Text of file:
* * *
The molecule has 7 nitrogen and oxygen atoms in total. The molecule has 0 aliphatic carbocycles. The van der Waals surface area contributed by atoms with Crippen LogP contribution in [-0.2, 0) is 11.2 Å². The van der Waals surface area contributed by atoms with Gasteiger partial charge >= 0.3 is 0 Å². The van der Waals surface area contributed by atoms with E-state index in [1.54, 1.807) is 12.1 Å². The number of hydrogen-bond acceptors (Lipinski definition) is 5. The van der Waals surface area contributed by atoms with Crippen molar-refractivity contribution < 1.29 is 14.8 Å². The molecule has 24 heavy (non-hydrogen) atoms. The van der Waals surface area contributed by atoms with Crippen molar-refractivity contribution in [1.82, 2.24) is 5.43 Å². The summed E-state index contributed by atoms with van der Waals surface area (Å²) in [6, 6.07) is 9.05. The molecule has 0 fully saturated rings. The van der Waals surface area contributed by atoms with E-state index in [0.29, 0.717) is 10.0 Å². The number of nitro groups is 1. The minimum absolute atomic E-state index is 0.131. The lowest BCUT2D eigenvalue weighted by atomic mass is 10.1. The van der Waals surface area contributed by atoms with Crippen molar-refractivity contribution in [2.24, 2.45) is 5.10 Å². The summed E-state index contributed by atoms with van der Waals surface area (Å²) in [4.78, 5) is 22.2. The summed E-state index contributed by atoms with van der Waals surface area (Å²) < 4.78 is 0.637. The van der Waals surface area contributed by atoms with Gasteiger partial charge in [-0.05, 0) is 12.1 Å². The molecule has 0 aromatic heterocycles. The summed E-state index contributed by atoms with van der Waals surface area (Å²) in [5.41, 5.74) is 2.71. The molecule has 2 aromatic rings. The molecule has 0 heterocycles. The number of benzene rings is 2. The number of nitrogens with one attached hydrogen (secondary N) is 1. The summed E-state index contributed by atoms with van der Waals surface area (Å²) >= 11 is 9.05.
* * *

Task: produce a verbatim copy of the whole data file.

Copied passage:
The molecule has 7 nitrogen and oxygen atoms in total. The molecule has 0 aliphatic carbocycles. The van der Waals surface area contributed by atoms with Crippen LogP contribution in [-0.2, 0) is 11.2 Å². The van der Waals surface area contributed by atoms with Gasteiger partial charge >= 0.3 is 0 Å². The van der Waals surface area contributed by atoms with E-state index in [1.54, 1.807) is 12.1 Å². The number of hydrogen-bond acceptors (Lipinski definition) is 5. The van der Waals surface area contributed by atoms with Crippen molar-refractivity contribution < 1.29 is 14.8 Å². The molecule has 24 heavy (non-hydrogen) atoms. The van der Waals surface area contributed by atoms with Crippen molar-refractivity contribution in [1.82, 2.24) is 5.43 Å². The summed E-state index contributed by atoms with van der Waals surface area (Å²) in [6, 6.07) is 9.05. The molecule has 0 fully saturated rings. The van der Waals surface area contributed by atoms with E-state index in [0.29, 0.717) is 10.0 Å². The number of nitro groups is 1. The minimum absolute atomic E-state index is 0.131. The lowest BCUT2D eigenvalue weighted by atomic mass is 10.1. The van der Waals surface area contributed by atoms with Crippen molar-refractivity contribution in [2.24, 2.45) is 5.10 Å². The summed E-state index contributed by atoms with van der Waals surface area (Å²) in [4.78, 5) is 22.2. The summed E-state index contributed by atoms with van der Waals surface area (Å²) < 4.78 is 0.637. The van der Waals surface area contributed by atoms with Gasteiger partial charge in [-0.05, 0) is 12.1 Å². The molecule has 0 aromatic heterocycles. The summed E-state index contributed by atoms with van der Waals surface area (Å²) in [5.41, 5.74) is 2.71. The molecule has 2 aromatic rings. The molecule has 0 heterocycles. The number of benzene rings is 2. The number of nitrogens with one attached hydrogen (secondary N) is 1. The summed E-state index contributed by atoms with van der Waals surface area (Å²) >= 11 is 9.05.